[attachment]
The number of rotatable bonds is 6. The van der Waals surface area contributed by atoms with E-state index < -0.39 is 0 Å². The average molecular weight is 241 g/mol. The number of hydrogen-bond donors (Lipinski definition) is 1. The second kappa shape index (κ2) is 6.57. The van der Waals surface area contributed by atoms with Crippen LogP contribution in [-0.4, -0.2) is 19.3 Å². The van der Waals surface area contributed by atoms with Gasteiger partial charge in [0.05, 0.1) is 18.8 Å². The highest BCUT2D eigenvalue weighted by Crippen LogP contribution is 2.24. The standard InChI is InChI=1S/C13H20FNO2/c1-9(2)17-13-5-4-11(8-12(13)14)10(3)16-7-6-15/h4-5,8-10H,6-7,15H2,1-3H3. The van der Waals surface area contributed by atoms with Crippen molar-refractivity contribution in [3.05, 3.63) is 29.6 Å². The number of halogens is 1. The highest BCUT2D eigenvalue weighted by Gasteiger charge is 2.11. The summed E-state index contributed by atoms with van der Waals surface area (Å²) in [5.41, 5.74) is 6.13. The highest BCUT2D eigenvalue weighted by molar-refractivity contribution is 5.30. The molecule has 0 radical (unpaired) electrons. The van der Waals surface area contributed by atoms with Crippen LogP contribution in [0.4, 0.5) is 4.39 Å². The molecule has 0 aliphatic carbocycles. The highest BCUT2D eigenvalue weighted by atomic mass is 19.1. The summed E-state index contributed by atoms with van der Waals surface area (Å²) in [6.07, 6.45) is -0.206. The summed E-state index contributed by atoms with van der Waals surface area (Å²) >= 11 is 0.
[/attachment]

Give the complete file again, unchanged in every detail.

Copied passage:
The number of rotatable bonds is 6. The van der Waals surface area contributed by atoms with E-state index < -0.39 is 0 Å². The average molecular weight is 241 g/mol. The number of hydrogen-bond donors (Lipinski definition) is 1. The second kappa shape index (κ2) is 6.57. The van der Waals surface area contributed by atoms with Crippen LogP contribution in [-0.4, -0.2) is 19.3 Å². The van der Waals surface area contributed by atoms with Gasteiger partial charge in [0.05, 0.1) is 18.8 Å². The highest BCUT2D eigenvalue weighted by Crippen LogP contribution is 2.24. The standard InChI is InChI=1S/C13H20FNO2/c1-9(2)17-13-5-4-11(8-12(13)14)10(3)16-7-6-15/h4-5,8-10H,6-7,15H2,1-3H3. The van der Waals surface area contributed by atoms with Crippen molar-refractivity contribution in [3.05, 3.63) is 29.6 Å². The number of halogens is 1. The highest BCUT2D eigenvalue weighted by Gasteiger charge is 2.11. The summed E-state index contributed by atoms with van der Waals surface area (Å²) in [5.41, 5.74) is 6.13. The highest BCUT2D eigenvalue weighted by molar-refractivity contribution is 5.30. The molecule has 0 radical (unpaired) electrons. The van der Waals surface area contributed by atoms with Crippen LogP contribution in [0.4, 0.5) is 4.39 Å². The molecule has 0 aliphatic carbocycles. The highest BCUT2D eigenvalue weighted by atomic mass is 19.1. The summed E-state index contributed by atoms with van der Waals surface area (Å²) in [6.07, 6.45) is -0.206. The summed E-state index contributed by atoms with van der Waals surface area (Å²) >= 11 is 0.